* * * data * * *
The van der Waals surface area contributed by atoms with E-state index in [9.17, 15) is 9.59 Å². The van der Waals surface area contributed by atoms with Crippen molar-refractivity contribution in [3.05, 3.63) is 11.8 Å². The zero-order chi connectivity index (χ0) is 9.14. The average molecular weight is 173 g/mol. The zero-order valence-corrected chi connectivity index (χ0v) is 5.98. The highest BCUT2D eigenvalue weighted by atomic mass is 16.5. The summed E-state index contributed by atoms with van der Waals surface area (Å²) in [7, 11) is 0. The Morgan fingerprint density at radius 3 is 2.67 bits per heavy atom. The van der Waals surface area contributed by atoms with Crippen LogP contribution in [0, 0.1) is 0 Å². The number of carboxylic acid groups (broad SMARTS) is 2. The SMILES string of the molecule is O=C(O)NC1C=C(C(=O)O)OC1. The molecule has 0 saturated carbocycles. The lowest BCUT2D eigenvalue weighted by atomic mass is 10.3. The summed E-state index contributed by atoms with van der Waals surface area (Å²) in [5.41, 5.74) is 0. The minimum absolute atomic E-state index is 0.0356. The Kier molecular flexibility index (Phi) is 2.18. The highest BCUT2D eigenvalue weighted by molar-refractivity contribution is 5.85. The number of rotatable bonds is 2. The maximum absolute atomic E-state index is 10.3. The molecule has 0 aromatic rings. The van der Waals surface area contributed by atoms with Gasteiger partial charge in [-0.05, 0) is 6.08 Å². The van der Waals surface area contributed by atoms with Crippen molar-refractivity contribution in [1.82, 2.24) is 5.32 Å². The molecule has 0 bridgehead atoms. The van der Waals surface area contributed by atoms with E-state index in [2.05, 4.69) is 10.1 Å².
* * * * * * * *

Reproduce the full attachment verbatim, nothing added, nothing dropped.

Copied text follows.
The van der Waals surface area contributed by atoms with E-state index in [9.17, 15) is 9.59 Å². The van der Waals surface area contributed by atoms with Crippen molar-refractivity contribution in [3.05, 3.63) is 11.8 Å². The zero-order chi connectivity index (χ0) is 9.14. The average molecular weight is 173 g/mol. The zero-order valence-corrected chi connectivity index (χ0v) is 5.98. The highest BCUT2D eigenvalue weighted by atomic mass is 16.5. The summed E-state index contributed by atoms with van der Waals surface area (Å²) in [7, 11) is 0. The Morgan fingerprint density at radius 3 is 2.67 bits per heavy atom. The van der Waals surface area contributed by atoms with Crippen LogP contribution in [0, 0.1) is 0 Å². The number of carboxylic acid groups (broad SMARTS) is 2. The SMILES string of the molecule is O=C(O)NC1C=C(C(=O)O)OC1. The molecule has 0 saturated carbocycles. The lowest BCUT2D eigenvalue weighted by atomic mass is 10.3. The summed E-state index contributed by atoms with van der Waals surface area (Å²) in [5.41, 5.74) is 0. The minimum absolute atomic E-state index is 0.0356. The Kier molecular flexibility index (Phi) is 2.18. The highest BCUT2D eigenvalue weighted by molar-refractivity contribution is 5.85. The number of rotatable bonds is 2. The maximum absolute atomic E-state index is 10.3. The molecule has 0 aromatic rings. The van der Waals surface area contributed by atoms with Gasteiger partial charge in [-0.05, 0) is 6.08 Å². The van der Waals surface area contributed by atoms with Crippen molar-refractivity contribution in [1.82, 2.24) is 5.32 Å². The molecule has 0 bridgehead atoms. The van der Waals surface area contributed by atoms with E-state index in [2.05, 4.69) is 10.1 Å².